View Poll Results: For those who have used this book  
Strongly Recommend  28  84.85%  
Lightly Recommend  5  15.15%  
Lightly don't Recommend  0  0%  
Strongly don't Recommend  0  0%  
Voters: 33. You may not vote on this poll 
Calculus by Michael Spivakby Greg Bernhardt Tags: None 

#1
Jan1813, 10:19 PM

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P: 8,542

Table of Contents:




#2
Jan2013, 01:14 AM

Mentor
P: 16,703

This is a wonderful and exciting book. I feel that this is one of the few books that any math major should read. It mainly covers singlevariable calculus and it does so very rigorously. Make no mistake about it, the book is rigorous and quite hard. The exercises tend to be very challenging. As such, I would consider the book more an introduction to real analysis than an actual calculus book. If you wish to read this book, I would recommend that you had some experience with calculus already and preferably an experience with proofs too.




#3
Jan2113, 01:02 AM

P: 273

It's a great book, although if I had used this as my first calculus book.... I probably would have been pretty discouraged. I don't really like how he never used Leibniz notation, but that's not a huge deal. 



#4
Jan2113, 01:13 AM

P: 430

Calculus by Michael Spivak
I used this for my first Calculus book. Extremely difficult, but it really gives you a feel if you'll enjoy a mathematics major or not. Very friendly and easy to read book. As Micromass said, this book isn't so much an intro to calculus book, but an intro to real analysis. Although, it is at a level less than most real analysis books. I'll say you should use this book if you have taken calculus course and want to review it from a more rigorous view, but don't want to get bogged down with very many new terms and abstract views.




#5
Jan2113, 11:44 AM

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Probably the best rigorous calculus book for most students. The main alternative would be Apostol volume 1. Spivak's exposition is more conversational and his proofs are somewhat more detailed than Apostol's. Also, Spivak has more interesting exercises, and many of them are quite challenging. Both books are excellent, however.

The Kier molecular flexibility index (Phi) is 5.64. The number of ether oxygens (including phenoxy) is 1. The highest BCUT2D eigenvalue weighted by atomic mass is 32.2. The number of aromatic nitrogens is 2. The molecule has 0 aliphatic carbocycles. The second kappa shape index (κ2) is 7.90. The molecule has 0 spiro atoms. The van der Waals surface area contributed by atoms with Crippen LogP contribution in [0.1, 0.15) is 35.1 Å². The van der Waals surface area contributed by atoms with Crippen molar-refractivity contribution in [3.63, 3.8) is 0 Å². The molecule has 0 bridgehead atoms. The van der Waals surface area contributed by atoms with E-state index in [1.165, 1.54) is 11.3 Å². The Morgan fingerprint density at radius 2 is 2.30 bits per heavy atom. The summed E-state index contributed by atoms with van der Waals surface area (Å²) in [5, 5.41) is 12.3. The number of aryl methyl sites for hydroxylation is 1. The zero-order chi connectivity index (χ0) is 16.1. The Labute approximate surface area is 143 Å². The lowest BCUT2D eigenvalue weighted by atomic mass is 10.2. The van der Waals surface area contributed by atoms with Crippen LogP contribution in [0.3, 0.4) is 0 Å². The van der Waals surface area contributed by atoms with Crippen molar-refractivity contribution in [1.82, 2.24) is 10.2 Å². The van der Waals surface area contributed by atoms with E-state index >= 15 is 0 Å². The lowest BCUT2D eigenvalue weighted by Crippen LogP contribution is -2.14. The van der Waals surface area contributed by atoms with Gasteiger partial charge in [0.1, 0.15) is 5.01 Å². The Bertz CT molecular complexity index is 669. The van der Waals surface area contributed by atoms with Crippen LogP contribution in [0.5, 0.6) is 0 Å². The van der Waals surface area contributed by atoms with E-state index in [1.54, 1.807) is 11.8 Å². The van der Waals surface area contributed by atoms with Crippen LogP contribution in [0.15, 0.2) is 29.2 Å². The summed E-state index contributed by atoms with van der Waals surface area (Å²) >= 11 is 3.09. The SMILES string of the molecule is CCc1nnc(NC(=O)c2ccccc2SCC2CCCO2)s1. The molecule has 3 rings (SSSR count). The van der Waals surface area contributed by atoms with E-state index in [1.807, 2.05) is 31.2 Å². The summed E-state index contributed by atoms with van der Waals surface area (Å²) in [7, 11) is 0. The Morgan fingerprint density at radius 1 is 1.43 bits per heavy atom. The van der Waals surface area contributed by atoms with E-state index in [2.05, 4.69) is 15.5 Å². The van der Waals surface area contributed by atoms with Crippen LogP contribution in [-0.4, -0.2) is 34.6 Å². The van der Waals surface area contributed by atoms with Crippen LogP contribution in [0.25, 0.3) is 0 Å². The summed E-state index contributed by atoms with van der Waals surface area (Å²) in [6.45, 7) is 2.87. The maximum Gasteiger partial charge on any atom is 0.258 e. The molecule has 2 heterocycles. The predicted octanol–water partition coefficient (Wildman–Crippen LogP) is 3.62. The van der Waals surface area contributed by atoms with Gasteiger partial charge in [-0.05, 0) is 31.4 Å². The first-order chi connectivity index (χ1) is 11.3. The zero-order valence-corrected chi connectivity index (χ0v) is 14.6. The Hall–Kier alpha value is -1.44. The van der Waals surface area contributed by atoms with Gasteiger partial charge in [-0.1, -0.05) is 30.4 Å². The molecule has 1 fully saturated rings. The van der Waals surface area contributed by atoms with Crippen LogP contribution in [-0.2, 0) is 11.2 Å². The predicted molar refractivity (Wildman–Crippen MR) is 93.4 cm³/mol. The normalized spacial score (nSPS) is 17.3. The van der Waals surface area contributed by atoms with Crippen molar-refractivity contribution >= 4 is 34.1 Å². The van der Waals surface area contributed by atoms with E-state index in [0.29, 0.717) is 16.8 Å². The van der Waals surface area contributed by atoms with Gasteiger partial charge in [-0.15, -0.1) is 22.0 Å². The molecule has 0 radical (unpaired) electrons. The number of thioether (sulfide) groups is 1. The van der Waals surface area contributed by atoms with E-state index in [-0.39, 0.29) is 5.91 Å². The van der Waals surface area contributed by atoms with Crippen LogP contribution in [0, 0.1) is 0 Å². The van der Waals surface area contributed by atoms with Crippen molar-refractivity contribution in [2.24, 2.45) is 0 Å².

You would have to be quite a strong student to be able to handle Spivak as your first exposure to calculus, but most people (in the US, at least) will have already taken a computational calculus course in high school anyway, so this isn't really an issue. With that background, you already know what calculus is used for, and how to calculate things, so with Spivak you can focus on why and when those calculations are valid, and how to prove it. Likewise, most people have a tough time with Rudin's Principles of Mathematical Analysis if it is their first exposure to real analysis. If you have read and worked your way through Spivak, you will have a much easier time with Rudin. You will already understand epsilondelta proofs and will know many of the theorems, so you will be able to focus on the new material such as topology, and marvel at how clean and efficient Rudin's proofs can be: "wow, Spivak took 20 somewhat grungy lines to prove this, and Rudin did it in only 3 beautiful ones!" 



#6
Jan2113, 11:51 AM

P: 714

My mantra in mathematics is: "Preparation trumps everything." Despite how wellwritten and conversational Spivak is, you would need to be very well prepared to use it as a first text. 



#7
Jan2313, 05:29 PM

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yes. some perspective: as a young college student knowing no calculus, i had all A's in high school math, 800 on math SAT test, had been on the school math team that retired the state contest trophy, and had won several individual state and mid  state math contest titles. i had difficulty gaining admission to, and struggled in, the college course for which then courant, and now spivak, was used as a text.




#8
Mar913, 05:39 PM

P: 73